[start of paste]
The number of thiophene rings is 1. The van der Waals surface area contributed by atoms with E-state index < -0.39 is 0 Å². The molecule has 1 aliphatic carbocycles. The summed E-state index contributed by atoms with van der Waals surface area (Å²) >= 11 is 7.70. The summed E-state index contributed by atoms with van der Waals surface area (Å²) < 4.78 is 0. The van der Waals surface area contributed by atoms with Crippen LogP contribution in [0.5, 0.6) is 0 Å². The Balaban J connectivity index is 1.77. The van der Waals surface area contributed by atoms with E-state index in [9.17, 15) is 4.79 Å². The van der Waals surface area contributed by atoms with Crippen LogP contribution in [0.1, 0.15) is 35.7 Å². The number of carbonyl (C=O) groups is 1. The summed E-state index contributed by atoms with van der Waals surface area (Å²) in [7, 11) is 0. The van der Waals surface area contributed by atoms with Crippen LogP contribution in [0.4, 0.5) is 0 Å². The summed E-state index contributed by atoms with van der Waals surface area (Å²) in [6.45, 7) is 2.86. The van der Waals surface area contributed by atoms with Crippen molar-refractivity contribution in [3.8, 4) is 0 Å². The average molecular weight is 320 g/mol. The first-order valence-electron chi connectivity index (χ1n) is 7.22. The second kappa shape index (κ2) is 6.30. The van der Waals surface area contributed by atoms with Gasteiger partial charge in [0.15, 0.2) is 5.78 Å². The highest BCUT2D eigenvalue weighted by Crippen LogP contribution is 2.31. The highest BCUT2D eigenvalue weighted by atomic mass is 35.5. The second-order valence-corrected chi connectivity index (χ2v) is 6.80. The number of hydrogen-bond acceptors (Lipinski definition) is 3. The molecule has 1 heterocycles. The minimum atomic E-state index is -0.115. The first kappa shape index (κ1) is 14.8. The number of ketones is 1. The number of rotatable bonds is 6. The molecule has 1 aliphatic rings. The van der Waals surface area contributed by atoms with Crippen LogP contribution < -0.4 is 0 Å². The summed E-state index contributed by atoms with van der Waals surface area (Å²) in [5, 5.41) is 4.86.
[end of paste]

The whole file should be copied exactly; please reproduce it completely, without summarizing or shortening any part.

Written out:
The number of thiophene rings is 1. The van der Waals surface area contributed by atoms with E-state index < -0.39 is 0 Å². The molecule has 1 aliphatic carbocycles. The summed E-state index contributed by atoms with van der Waals surface area (Å²) >= 11 is 7.70. The summed E-state index contributed by atoms with van der Waals surface area (Å²) < 4.78 is 0. The van der Waals surface area contributed by atoms with Crippen LogP contribution in [0.5, 0.6) is 0 Å². The Balaban J connectivity index is 1.77. The van der Waals surface area contributed by atoms with E-state index in [9.17, 15) is 4.79 Å². The van der Waals surface area contributed by atoms with Crippen LogP contribution in [0.1, 0.15) is 35.7 Å². The number of carbonyl (C=O) groups is 1. The summed E-state index contributed by atoms with van der Waals surface area (Å²) in [7, 11) is 0. The van der Waals surface area contributed by atoms with Crippen LogP contribution in [0.4, 0.5) is 0 Å². The summed E-state index contributed by atoms with van der Waals surface area (Å²) in [6.45, 7) is 2.86. The van der Waals surface area contributed by atoms with Crippen molar-refractivity contribution in [3.8, 4) is 0 Å². The average molecular weight is 320 g/mol. The first-order valence-electron chi connectivity index (χ1n) is 7.22. The second kappa shape index (κ2) is 6.30. The van der Waals surface area contributed by atoms with Gasteiger partial charge in [0.15, 0.2) is 5.78 Å². The highest BCUT2D eigenvalue weighted by Crippen LogP contribution is 2.31. The highest BCUT2D eigenvalue weighted by atomic mass is 35.5. The second-order valence-corrected chi connectivity index (χ2v) is 6.80. The number of hydrogen-bond acceptors (Lipinski definition) is 3. The molecule has 1 heterocycles. The minimum atomic E-state index is -0.115. The first kappa shape index (κ1) is 14.8. The number of ketones is 1. The number of rotatable bonds is 6. The molecule has 1 aliphatic rings. The van der Waals surface area contributed by atoms with Crippen LogP contribution < -0.4 is 0 Å². The summed E-state index contributed by atoms with van der Waals surface area (Å²) in [5, 5.41) is 4.86.